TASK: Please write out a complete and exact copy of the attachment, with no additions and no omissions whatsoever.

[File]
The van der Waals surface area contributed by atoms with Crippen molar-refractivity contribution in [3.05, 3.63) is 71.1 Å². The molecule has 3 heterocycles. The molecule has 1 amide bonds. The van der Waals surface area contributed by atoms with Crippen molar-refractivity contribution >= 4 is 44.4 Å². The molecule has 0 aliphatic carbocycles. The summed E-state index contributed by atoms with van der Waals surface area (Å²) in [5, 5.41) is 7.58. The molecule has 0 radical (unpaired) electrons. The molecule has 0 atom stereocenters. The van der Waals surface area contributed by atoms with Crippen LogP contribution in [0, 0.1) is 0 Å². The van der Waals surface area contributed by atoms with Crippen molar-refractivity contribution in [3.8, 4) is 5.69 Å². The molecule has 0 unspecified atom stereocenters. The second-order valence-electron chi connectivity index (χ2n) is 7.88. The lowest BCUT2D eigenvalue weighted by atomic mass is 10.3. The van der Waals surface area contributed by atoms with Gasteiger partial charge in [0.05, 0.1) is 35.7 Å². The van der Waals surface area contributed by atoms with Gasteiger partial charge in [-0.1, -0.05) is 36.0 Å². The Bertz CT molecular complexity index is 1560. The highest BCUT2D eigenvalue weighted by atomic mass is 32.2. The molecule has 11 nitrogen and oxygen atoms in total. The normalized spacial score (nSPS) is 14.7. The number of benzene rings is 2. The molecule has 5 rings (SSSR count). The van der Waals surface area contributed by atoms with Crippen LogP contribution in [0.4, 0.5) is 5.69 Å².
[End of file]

The van der Waals surface area contributed by atoms with Crippen molar-refractivity contribution in [3.05, 3.63) is 71.1 Å². The molecule has 3 heterocycles. The molecule has 1 amide bonds. The van der Waals surface area contributed by atoms with Crippen molar-refractivity contribution >= 4 is 44.4 Å². The molecule has 0 aliphatic carbocycles. The summed E-state index contributed by atoms with van der Waals surface area (Å²) in [5, 5.41) is 7.58. The molecule has 0 radical (unpaired) electrons. The molecule has 0 atom stereocenters. The van der Waals surface area contributed by atoms with Crippen LogP contribution in [0, 0.1) is 0 Å². The van der Waals surface area contributed by atoms with Crippen molar-refractivity contribution in [3.8, 4) is 5.69 Å². The molecule has 0 unspecified atom stereocenters. The second-order valence-electron chi connectivity index (χ2n) is 7.88. The lowest BCUT2D eigenvalue weighted by atomic mass is 10.3. The van der Waals surface area contributed by atoms with Gasteiger partial charge in [0.05, 0.1) is 35.7 Å². The van der Waals surface area contributed by atoms with Gasteiger partial charge in [-0.1, -0.05) is 36.0 Å². The Bertz CT molecular complexity index is 1560. The highest BCUT2D eigenvalue weighted by atomic mass is 32.2. The molecule has 11 nitrogen and oxygen atoms in total. The normalized spacial score (nSPS) is 14.7. The number of benzene rings is 2. The molecule has 5 rings (SSSR count). The van der Waals surface area contributed by atoms with Crippen LogP contribution in [0.4, 0.5) is 5.69 Å².